Tuesday, March 29, 2011
Phyllis Galembo: Maske @Kasher
The most straightforward interpretation of these photographs is to see them as simple facts, as evidence of the diverse social and cultural traditions of particular peoples, brought back from afar for our education. In the larger context of rituals, festivals and ceremonies, they show how different groups have approached common human questions of the power of spirituality, the battle of good and evil, and our interconnected relationship to the natural/animal world. As such, these masquerade costumes represent a form of shared experience, even if they seem foreign and even perplexing to our Western eyes.
If we were to take these images out of this obvious anthropological context and place them amidst pictures of haute couture fashion, I think they would take on a different set of meanings; the line between fashion and costume is altogether blurry wherever you live. These costumes were creatively made from a dizzying variety of materials, from shredded bags to intricately woven cloth, with adornments of antlers, feathers, and exaggerated painted headpieces; colors and textures have been carefully placed together for maximum impact. The skill on display is impressive, and the results are often overtly theatrical, the costumes an integral part of a larger cultural framework of story telling and myth making. Like any genre of fashion, they allow the wearer to inhabit an alternate personality, or to symbolize some facet of life applicable to all, while highlighting beauty in its many forms.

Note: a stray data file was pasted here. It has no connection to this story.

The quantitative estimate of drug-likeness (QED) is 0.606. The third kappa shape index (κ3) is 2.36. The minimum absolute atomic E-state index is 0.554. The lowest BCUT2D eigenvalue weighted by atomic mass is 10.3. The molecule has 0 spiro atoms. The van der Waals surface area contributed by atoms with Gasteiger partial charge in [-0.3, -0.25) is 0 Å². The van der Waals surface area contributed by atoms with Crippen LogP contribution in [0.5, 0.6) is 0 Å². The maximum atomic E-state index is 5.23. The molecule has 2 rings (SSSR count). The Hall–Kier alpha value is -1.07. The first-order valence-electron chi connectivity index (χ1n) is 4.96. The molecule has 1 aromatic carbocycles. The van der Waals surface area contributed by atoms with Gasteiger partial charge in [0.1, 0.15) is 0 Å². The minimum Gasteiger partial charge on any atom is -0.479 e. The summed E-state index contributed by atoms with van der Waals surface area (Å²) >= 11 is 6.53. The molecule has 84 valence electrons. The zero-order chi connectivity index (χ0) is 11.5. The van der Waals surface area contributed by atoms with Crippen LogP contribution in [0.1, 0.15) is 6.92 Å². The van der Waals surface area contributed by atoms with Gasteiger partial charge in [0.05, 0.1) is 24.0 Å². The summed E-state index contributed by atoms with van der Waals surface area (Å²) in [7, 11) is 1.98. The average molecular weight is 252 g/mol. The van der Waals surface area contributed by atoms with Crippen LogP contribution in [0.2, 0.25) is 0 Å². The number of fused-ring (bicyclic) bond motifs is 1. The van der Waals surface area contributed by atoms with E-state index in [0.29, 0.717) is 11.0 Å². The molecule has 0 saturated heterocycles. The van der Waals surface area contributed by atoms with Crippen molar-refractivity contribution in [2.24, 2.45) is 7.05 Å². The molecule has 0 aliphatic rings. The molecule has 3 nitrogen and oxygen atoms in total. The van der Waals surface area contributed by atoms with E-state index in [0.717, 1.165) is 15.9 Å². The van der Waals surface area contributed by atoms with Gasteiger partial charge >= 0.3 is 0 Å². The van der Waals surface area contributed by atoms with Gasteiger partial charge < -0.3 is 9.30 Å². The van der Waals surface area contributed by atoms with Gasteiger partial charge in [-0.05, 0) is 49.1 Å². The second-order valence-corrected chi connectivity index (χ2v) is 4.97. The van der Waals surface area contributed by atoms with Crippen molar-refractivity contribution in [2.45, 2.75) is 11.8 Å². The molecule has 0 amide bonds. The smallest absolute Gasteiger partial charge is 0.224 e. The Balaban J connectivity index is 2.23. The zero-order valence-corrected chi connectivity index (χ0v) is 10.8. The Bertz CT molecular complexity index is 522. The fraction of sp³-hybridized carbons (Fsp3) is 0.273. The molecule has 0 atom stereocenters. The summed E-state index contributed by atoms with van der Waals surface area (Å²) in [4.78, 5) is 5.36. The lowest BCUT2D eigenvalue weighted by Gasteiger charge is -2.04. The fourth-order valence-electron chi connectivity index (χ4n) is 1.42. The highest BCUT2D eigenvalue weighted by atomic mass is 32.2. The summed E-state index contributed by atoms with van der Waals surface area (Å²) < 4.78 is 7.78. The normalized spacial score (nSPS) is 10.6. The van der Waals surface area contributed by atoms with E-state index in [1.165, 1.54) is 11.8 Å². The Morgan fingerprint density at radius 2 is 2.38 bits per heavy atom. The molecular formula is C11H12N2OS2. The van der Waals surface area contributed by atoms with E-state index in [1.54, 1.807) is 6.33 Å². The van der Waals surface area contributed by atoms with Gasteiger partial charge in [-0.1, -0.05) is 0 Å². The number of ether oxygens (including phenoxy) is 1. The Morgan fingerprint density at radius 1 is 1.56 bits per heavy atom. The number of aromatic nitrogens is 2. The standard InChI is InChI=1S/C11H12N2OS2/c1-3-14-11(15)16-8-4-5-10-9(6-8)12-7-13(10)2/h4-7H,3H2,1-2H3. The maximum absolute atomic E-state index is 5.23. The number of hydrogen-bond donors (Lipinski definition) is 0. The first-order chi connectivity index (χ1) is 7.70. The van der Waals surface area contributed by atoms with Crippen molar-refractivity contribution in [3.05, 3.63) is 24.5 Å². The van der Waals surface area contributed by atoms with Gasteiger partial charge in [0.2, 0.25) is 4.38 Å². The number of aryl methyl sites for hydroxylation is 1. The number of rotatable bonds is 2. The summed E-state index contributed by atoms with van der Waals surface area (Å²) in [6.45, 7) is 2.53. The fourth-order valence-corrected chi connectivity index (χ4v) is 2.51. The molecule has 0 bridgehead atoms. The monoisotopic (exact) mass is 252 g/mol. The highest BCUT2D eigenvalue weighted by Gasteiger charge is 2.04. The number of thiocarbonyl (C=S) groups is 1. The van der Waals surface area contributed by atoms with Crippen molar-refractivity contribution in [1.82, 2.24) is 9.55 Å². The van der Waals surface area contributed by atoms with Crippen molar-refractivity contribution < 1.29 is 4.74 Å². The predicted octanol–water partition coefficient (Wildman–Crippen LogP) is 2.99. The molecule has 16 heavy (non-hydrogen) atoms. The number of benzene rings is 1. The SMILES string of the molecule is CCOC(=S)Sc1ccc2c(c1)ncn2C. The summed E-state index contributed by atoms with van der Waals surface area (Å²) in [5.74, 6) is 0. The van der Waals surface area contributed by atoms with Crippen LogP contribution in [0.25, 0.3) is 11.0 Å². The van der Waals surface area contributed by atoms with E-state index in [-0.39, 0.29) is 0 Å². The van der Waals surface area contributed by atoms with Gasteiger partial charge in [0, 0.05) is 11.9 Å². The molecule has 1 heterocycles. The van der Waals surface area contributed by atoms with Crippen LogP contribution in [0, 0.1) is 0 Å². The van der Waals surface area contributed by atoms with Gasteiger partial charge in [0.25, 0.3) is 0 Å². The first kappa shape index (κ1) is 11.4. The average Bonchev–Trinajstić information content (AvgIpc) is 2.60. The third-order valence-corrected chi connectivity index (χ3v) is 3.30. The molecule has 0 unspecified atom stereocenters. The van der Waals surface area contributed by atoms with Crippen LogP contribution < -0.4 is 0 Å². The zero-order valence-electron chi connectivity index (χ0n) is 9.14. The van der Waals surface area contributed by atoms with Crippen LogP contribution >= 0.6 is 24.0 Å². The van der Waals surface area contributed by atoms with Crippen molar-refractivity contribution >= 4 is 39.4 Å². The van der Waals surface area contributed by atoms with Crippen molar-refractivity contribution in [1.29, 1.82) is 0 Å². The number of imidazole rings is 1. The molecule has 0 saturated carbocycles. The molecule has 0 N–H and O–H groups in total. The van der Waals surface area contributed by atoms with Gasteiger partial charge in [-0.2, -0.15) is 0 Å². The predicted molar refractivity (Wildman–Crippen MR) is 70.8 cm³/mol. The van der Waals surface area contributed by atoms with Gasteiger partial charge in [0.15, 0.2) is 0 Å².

Galembo's photographs are of course more than deadpan images of costumes; they are portraits of individuals, not unlike Irving Penn's portraits of Moroccan guedras or mudmen from New Guinea, or even his images of rock groups, Hell's Angels, and small tradesmen. In each case, we see a formal portrait against a non-descript background, where the attire of the subject informs our understanding of who they are and what they believe. Galembo's portraits are full of respect and genuine curiosity, taken with a sense of honor and trust, rather than an exploitative search for the extremes of wild and weird.
All in, I think these photographs are quite a bit more powerful than just an anthropological catalogue. They merge the documentary and the artistic in complementary ways, allowing the viewer to get beyond the vivid colors and patterns to more durable levels of understanding and empathy.